Written 17 May 2021
I have just finished series 3 of Shtisel on Netflix. Or rather, I watched series 1 and 2 last year, started watching series 3 and then my wife said after watching a couple of episodes that she’d always wished she’d watched the earlier series so we went right back to the beginning and so I watched it all the way through.
Israel seems a real hotspot for producing good TV over recent years. Well, I say that and it’s my experience having watched Shtisel itself and before that Fauda, but I have to say I watch a very limited amount of television, mainly sport, and generally steer clear of TV drama.
I really loved this series. It came over as warm and also honest while giving an insight into the Haredi community of Orthodox Jews that is in truth extremely insular. Israel is a country I know pretty well having spent time working and traveling there in the 1990s, and my father also worked there for a few years. It’s a country I’ve grown fond of over the years but I have to say that my experiences with Haredi Jews are limited almost to the point of being non-existent.
The series centres on the extended family of widowed patriarch Shulem Shtisel who lives with his son Akiva, Shulem’s last unmarried child. Shulem and Akiva are the main characters though there are some episodes where neither appear and many other characters are developed (mainly members of Shulem’s extended family). Family lies at the front and centre of life, marriage and duty to other family members are the constant themes. Plot lines concern getting married (largely an arranged affair of course), falling in love (including across the Ashkenazi/Sepharidi divide), divorce and separation, caring for children and the importance of raising a family as well as family estrangement and mental illness. Of course these are fairly universal concerns, but there is a particularly Jewish angle, never more so than where modern technology poses ethical questions (driving cars, surrogacy) where one senses that the more individualistic concerns of wider modern society are impinging on the closed Haredi community despite its best efforts to keep it out.
The outside world of largely secular Israel let alone a non-Jewish world hardly features. I can recall only one reference to Christianity, and none to Islam. The Israeli/Arab conflict is not mentioned at all, though Shulem’s brother Nuchem can’t refer to Zionists without the epithet “evil people” (many Haredi still regard the State of Israel as a blasphemy as it is secular and the Messiah is still awaited).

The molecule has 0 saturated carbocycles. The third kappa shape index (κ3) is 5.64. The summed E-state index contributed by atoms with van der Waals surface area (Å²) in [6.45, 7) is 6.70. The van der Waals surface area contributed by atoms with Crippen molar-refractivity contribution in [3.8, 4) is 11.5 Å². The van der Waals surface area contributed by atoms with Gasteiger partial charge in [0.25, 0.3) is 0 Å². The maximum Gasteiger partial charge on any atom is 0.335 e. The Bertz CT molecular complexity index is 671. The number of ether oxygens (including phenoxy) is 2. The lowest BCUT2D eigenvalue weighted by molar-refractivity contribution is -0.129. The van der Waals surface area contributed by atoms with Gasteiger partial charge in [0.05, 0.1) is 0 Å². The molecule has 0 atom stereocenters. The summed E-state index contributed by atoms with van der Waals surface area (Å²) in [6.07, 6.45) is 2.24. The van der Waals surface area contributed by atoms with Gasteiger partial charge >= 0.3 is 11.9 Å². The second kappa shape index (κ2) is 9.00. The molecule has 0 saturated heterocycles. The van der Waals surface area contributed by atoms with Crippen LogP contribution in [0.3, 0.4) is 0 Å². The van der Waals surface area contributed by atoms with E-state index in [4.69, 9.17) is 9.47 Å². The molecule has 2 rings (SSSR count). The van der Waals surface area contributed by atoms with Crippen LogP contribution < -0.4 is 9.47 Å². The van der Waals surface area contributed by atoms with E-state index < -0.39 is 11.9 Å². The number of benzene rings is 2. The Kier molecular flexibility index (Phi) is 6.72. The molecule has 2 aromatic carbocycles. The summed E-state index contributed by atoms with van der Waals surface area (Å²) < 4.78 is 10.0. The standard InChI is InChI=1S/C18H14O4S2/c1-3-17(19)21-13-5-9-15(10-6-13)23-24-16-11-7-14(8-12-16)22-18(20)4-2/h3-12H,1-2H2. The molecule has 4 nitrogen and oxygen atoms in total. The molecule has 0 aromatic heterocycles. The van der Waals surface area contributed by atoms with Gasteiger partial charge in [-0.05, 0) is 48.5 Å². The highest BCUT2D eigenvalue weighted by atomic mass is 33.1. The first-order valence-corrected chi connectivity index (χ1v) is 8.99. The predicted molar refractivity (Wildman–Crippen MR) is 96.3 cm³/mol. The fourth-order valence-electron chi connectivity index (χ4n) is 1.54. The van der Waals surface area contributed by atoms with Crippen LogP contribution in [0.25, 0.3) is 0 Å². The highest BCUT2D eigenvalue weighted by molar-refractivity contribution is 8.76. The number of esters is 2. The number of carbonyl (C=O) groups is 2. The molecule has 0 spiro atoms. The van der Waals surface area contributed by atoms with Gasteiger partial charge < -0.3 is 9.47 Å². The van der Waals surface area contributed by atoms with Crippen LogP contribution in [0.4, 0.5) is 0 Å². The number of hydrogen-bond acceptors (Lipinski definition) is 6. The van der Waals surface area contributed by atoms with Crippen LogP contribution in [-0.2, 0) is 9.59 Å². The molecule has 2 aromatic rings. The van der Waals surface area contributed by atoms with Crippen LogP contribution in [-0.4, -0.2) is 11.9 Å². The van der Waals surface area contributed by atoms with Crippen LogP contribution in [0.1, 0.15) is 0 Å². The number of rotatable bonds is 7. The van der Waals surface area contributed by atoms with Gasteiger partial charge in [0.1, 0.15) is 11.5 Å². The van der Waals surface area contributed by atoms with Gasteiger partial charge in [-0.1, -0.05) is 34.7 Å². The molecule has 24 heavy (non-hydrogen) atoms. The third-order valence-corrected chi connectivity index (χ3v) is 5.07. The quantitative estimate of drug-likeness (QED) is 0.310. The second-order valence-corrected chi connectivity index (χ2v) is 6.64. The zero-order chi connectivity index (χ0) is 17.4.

A surprising recurring theme is the appearance of ghosts through the series. If I’d known this I’d probably have been a bit sceptical as I tend to steer clear of fantasy type themes but in fact I thought it was cleverly done and they are used to illustrate battles the characters are having within themselves and often to quite comic effect as in the case of Elisheva’s two dead husbands bickering with one another while they chow down on a bowl of soup in her kitchen. Indeed the last scene in series three pans out to reveal a large number of characters who we know are in fact dead.
I don’t want to go too much into the individual characters and plot lines but there are some that really stick with me and I’d certainly like to see these explored in any series in the future. Shulem’s daughter Giti is a real force of nature, it will be fascinating to see how her relationship with her (Sephardi) daughter in law (and her family) develops, there are bound to be all sorts of misunderstandings and fireworks. This is a really interesting division in Israeli Jewish society and I’m sure Ashkenazis marrying across the divide to the “woolly hats” is a deep seam that a strong writing team could explore really well. Akive’s rather unusual and nascent marriage and homemaking with the manic depressive Racheli Warburg also looks promising (it’s fair to say that Shulem Shtisel’s attitude to mental illness is hardly enlightened). I can’t wait!
Anyway, I’m a bit of a sucker for all things Middle Eastern, so I was probably always going to enjoy it. But for an intelligent insight into the lives of a tough, enduring minority, with lots of twists and turns, emotional ups and downs and quite a few laughs, this is difficult to beat.